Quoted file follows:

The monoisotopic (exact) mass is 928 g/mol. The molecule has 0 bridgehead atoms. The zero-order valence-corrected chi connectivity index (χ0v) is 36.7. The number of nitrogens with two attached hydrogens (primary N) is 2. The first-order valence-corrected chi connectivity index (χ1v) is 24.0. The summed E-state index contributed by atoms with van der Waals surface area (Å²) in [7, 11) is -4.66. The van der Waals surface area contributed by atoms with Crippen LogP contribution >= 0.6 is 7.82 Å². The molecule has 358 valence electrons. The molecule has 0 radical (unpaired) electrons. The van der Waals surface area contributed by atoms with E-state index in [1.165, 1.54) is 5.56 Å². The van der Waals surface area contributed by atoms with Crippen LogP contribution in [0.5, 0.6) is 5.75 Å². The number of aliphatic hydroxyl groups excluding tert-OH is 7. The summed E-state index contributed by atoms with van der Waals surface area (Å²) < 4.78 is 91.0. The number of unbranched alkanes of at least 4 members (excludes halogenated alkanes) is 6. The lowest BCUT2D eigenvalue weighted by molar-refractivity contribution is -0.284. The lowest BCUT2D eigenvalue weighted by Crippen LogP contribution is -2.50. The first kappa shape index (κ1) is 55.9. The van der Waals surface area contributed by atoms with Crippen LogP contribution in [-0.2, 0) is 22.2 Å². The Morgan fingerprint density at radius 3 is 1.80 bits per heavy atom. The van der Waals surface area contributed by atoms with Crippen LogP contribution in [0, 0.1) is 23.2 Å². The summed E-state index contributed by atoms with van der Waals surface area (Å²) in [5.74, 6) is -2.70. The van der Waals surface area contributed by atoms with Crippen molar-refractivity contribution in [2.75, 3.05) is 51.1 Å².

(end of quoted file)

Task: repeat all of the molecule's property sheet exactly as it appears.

The monoisotopic (exact) mass is 928 g/mol. The molecule has 0 bridgehead atoms. The zero-order valence-corrected chi connectivity index (χ0v) is 36.7. The number of nitrogens with two attached hydrogens (primary N) is 2. The first-order valence-corrected chi connectivity index (χ1v) is 24.0. The summed E-state index contributed by atoms with van der Waals surface area (Å²) in [7, 11) is -4.66. The van der Waals surface area contributed by atoms with Crippen LogP contribution >= 0.6 is 7.82 Å². The molecule has 358 valence electrons. The molecule has 0 radical (unpaired) electrons. The van der Waals surface area contributed by atoms with E-state index in [1.165, 1.54) is 5.56 Å². The van der Waals surface area contributed by atoms with Crippen LogP contribution in [0.5, 0.6) is 5.75 Å². The number of aliphatic hydroxyl groups excluding tert-OH is 7. The summed E-state index contributed by atoms with van der Waals surface area (Å²) < 4.78 is 91.0. The number of unbranched alkanes of at least 4 members (excludes halogenated alkanes) is 6. The lowest BCUT2D eigenvalue weighted by molar-refractivity contribution is -0.284. The lowest BCUT2D eigenvalue weighted by Crippen LogP contribution is -2.50. The first kappa shape index (κ1) is 55.9. The van der Waals surface area contributed by atoms with Crippen LogP contribution in [-0.2, 0) is 22.2 Å². The Morgan fingerprint density at radius 3 is 1.80 bits per heavy atom. The van der Waals surface area contributed by atoms with Crippen LogP contribution in [0, 0.1) is 23.2 Å². The summed E-state index contributed by atoms with van der Waals surface area (Å²) in [5.74, 6) is -2.70. The van der Waals surface area contributed by atoms with Crippen molar-refractivity contribution in [2.75, 3.05) is 51.1 Å².